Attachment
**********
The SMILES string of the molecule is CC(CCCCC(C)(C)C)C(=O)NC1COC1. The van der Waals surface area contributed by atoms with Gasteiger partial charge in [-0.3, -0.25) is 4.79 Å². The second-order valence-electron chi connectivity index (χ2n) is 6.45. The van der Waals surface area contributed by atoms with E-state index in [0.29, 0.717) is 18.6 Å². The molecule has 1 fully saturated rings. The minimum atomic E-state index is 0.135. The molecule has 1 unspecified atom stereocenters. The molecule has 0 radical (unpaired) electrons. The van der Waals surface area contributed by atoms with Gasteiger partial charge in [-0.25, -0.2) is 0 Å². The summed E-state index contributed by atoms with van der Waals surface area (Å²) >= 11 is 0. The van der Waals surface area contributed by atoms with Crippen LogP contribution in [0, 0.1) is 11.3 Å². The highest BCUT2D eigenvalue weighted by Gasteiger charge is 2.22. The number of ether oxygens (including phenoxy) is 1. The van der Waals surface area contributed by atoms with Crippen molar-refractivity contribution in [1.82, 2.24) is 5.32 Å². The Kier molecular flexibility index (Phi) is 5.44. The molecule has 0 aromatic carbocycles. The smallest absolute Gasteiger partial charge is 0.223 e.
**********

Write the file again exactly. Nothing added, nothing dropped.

The SMILES string of the molecule is CC(CCCCC(C)(C)C)C(=O)NC1COC1. The van der Waals surface area contributed by atoms with Gasteiger partial charge in [-0.3, -0.25) is 4.79 Å². The second-order valence-electron chi connectivity index (χ2n) is 6.45. The van der Waals surface area contributed by atoms with E-state index in [0.29, 0.717) is 18.6 Å². The molecule has 1 fully saturated rings. The minimum atomic E-state index is 0.135. The molecule has 1 unspecified atom stereocenters. The molecule has 0 radical (unpaired) electrons. The van der Waals surface area contributed by atoms with Gasteiger partial charge in [-0.25, -0.2) is 0 Å². The summed E-state index contributed by atoms with van der Waals surface area (Å²) >= 11 is 0. The van der Waals surface area contributed by atoms with Crippen LogP contribution in [0, 0.1) is 11.3 Å². The highest BCUT2D eigenvalue weighted by Gasteiger charge is 2.22. The number of ether oxygens (including phenoxy) is 1. The van der Waals surface area contributed by atoms with Crippen molar-refractivity contribution in [1.82, 2.24) is 5.32 Å². The Kier molecular flexibility index (Phi) is 5.44. The molecule has 0 aromatic carbocycles. The smallest absolute Gasteiger partial charge is 0.223 e.